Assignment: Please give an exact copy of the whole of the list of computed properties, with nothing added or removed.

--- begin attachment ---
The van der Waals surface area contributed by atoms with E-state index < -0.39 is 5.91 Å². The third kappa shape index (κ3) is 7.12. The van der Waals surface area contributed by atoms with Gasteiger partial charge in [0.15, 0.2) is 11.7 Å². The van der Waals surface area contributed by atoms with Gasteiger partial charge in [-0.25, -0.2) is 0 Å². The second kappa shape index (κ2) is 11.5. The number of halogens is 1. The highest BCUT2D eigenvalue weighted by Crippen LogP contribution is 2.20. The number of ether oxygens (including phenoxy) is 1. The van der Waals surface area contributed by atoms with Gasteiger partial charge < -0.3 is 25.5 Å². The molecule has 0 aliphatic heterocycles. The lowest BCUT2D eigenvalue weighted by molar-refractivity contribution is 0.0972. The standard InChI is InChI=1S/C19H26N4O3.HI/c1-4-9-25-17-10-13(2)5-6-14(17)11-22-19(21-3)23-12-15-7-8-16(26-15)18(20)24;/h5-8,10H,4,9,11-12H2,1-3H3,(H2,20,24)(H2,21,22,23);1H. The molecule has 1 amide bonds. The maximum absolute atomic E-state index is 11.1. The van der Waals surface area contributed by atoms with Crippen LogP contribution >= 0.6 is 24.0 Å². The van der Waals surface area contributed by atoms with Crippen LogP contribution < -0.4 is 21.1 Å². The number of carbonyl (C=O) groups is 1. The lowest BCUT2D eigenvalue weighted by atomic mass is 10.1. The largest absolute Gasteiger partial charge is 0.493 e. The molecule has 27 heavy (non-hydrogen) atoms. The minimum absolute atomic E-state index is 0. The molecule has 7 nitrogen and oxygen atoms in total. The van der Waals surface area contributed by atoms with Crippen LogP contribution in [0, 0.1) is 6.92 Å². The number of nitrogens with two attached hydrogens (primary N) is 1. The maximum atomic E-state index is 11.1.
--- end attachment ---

The van der Waals surface area contributed by atoms with E-state index < -0.39 is 5.91 Å². The third kappa shape index (κ3) is 7.12. The van der Waals surface area contributed by atoms with Gasteiger partial charge in [0.15, 0.2) is 11.7 Å². The van der Waals surface area contributed by atoms with Gasteiger partial charge in [-0.25, -0.2) is 0 Å². The second kappa shape index (κ2) is 11.5. The number of halogens is 1. The highest BCUT2D eigenvalue weighted by Crippen LogP contribution is 2.20. The number of ether oxygens (including phenoxy) is 1. The van der Waals surface area contributed by atoms with Gasteiger partial charge < -0.3 is 25.5 Å². The molecule has 0 aliphatic heterocycles. The lowest BCUT2D eigenvalue weighted by molar-refractivity contribution is 0.0972. The standard InChI is InChI=1S/C19H26N4O3.HI/c1-4-9-25-17-10-13(2)5-6-14(17)11-22-19(21-3)23-12-15-7-8-16(26-15)18(20)24;/h5-8,10H,4,9,11-12H2,1-3H3,(H2,20,24)(H2,21,22,23);1H. The molecule has 1 amide bonds. The maximum absolute atomic E-state index is 11.1. The van der Waals surface area contributed by atoms with Crippen LogP contribution >= 0.6 is 24.0 Å². The van der Waals surface area contributed by atoms with Crippen LogP contribution < -0.4 is 21.1 Å². The number of carbonyl (C=O) groups is 1. The lowest BCUT2D eigenvalue weighted by atomic mass is 10.1. The largest absolute Gasteiger partial charge is 0.493 e. The molecule has 27 heavy (non-hydrogen) atoms. The minimum absolute atomic E-state index is 0. The molecule has 7 nitrogen and oxygen atoms in total. The van der Waals surface area contributed by atoms with Crippen LogP contribution in [0, 0.1) is 6.92 Å². The number of nitrogens with two attached hydrogens (primary N) is 1. The maximum atomic E-state index is 11.1.